The Latest: T-Mobile expects to close Sprint deal in 2019

Technology

FILE – In this Feb. 23, 2011, file photo, Dish Network satellite dishes are shown at an apartment complex in Palo Alto, Calif. U.S. regulators are approving T-Mobile’s $26.5 billion takeover of rival Sprint, despite fears of higher prices and job cuts. The approval on Friday, July 26, 2019, by the Justice Department and five state attorneys general comes after Sprint and T-Mobile agreed to conditions that would set up satellite-TV provider Dish as a fourth wireless company, so the number of major U.S. providers remains at four. (AP Photo/Paul Sakuma, File)

WASHINGTON (AP) — The Latest on approval of T-Mobile’s Sprint takeover (all times local):

1:35 p.m.

T-Mobile CEO John Legere says he’s hoping to engage with state attorneys general who have sued to block its $26.5 billion takeover of Sprint.

Legere says he believes the deal can close by the end of the year.

The Justice Department approved the deal on Friday, clearing a major hurdle for a deal set to transform the telecom industry. To win approval, T-Mobile and Sprint agreed to sell some prepaid businesses and airwave rights for wireless service to satellite-TV company Dish.

But many critics say that’s not good enough. Democratic attorneys general from 13 states have sued to stop the takeover, citing consumer harm. New York Attorney General Letitia James says having Dish as a smaller rival “will not address the merger’s harm to consumers, workers, and innovation.”

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1:10 p.m.

Some industry watchers say T-Mobile’s $26.5 billion takeover of Sprint is a bad deal for consumers.

The Justice Department approved the deal on Friday, clearing a major hurdle for a deal set to transform the telecom industry. To win approval, T-Mobile and Sprint agreed to sell some prepaid businesses and airwave rights for wireless service to satellite-TV company Dish.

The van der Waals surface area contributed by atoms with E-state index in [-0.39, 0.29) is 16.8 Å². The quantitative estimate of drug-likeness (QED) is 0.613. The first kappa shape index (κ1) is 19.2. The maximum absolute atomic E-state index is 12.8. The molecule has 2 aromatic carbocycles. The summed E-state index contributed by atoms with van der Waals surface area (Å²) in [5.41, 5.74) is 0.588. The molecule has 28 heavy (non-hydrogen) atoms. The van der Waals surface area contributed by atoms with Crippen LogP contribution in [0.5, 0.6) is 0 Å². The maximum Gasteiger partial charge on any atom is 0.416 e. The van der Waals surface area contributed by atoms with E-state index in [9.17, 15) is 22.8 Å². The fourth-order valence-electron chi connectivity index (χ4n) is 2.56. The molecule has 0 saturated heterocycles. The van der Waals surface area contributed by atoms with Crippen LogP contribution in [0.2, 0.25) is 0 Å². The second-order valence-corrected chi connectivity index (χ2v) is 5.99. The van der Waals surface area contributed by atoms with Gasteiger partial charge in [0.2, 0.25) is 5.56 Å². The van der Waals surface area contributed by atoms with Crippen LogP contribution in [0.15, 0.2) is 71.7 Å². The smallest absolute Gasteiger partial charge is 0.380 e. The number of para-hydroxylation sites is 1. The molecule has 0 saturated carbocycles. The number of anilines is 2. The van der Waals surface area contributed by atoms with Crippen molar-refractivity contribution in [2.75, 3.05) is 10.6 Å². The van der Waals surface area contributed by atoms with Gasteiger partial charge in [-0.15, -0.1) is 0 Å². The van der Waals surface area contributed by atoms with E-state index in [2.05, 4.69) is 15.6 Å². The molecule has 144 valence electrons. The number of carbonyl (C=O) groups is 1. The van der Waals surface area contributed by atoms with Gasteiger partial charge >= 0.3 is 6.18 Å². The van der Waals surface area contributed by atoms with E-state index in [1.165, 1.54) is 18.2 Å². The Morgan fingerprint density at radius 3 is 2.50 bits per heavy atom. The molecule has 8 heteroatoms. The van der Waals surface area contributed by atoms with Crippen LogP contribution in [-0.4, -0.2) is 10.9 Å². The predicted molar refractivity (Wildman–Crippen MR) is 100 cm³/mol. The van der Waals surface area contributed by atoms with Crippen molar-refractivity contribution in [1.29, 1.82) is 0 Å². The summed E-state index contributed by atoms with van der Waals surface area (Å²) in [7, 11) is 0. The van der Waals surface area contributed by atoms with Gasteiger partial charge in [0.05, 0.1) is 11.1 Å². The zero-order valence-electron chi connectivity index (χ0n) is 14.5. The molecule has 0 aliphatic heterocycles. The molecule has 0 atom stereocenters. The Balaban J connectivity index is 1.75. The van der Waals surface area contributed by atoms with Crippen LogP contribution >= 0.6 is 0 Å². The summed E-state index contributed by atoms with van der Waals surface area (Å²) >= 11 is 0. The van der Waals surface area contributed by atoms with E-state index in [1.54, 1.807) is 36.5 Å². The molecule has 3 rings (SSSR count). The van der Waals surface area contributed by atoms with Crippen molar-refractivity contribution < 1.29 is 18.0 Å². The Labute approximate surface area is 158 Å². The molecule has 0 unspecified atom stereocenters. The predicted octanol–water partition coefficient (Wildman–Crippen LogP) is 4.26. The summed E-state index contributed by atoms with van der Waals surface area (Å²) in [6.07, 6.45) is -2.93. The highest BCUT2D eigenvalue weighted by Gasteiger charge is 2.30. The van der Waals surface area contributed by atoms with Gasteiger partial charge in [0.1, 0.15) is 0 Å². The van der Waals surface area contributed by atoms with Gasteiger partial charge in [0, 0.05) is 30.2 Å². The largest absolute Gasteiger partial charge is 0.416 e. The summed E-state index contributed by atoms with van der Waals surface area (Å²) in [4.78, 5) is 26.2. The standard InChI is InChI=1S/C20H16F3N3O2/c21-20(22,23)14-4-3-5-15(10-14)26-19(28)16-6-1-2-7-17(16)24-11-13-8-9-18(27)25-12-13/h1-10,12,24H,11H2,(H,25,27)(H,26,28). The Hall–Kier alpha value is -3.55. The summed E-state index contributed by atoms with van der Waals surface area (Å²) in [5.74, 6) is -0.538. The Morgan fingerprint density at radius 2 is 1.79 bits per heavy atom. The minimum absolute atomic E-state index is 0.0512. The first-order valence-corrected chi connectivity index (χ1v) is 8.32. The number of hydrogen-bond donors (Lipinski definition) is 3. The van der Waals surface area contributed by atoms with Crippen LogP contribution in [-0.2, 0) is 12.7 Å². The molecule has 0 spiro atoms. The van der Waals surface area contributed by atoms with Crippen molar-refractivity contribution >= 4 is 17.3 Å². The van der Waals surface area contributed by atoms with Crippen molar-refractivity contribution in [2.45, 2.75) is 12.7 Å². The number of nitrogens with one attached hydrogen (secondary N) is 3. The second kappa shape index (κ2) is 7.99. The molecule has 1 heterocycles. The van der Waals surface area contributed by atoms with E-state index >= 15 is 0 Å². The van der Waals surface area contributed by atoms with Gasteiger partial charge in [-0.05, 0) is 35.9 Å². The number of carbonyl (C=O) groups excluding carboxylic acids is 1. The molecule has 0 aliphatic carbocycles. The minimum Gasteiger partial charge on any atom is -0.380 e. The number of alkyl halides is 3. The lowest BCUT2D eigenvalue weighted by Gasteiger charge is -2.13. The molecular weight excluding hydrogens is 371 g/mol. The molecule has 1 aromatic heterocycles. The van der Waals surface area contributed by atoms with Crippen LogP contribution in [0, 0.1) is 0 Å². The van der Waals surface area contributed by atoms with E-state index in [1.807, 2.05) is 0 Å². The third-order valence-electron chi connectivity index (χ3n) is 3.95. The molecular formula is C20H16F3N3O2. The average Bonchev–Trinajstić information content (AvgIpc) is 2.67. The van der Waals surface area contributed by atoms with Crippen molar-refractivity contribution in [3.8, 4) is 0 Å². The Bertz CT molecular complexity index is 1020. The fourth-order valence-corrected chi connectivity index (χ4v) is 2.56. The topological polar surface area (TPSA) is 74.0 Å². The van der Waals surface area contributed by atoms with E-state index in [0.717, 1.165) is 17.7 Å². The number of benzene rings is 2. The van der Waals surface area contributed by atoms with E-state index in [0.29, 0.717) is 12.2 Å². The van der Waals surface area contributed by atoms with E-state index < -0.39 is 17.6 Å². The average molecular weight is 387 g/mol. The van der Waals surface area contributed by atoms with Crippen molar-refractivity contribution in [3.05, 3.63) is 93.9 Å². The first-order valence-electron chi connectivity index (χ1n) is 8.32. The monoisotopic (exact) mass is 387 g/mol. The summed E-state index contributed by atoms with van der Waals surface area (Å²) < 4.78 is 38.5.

But Center for Democracy and Technology staff fellow Avery Gardiner says the deal will reduce competition and could hike prices for consumers.

Free Press Research Director S. Derek Turner says the Justice Department is trying to “split the baby” by requiring a sale of some units to Dish, but nothing in that will mean lower prices for consumers.

On the other hand, Jessica Melugin of the Competitive Enterprise Institute think tank says that since the government is stepping aside consumers will get the “wireless innovation that they deserve.”

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11:30 a.m.

U.S. regulators are approving T-Mobile’s $26.5 billion takeover of rival Sprint, despite fears of higher prices and job cuts.

Friday’s approval by the Justice Department and five state attorneys general comes after Sprint and T-Mobile agreed to conditions that would set up satellite-TV provider Dish as a fourth wireless company, so the number of major U.S. providers remains at four.

Dish is buying prepaid cellphone brands such as Boost and Virgin Mobile and some spectrum, or airwaves for wireless service, from the two companies. It will also be able to rent T-Mobile’s network for seven years while it builds its own.

Democratic attorneys general from 13 states have sued to stop the takeover, citing consumer harm. They may not be satisfied with the settlement and choose to press ahead.

Copyright 2019 The Associated Press. All rights reserved. This material may not be published, broadcast, rewritten or redistributed.

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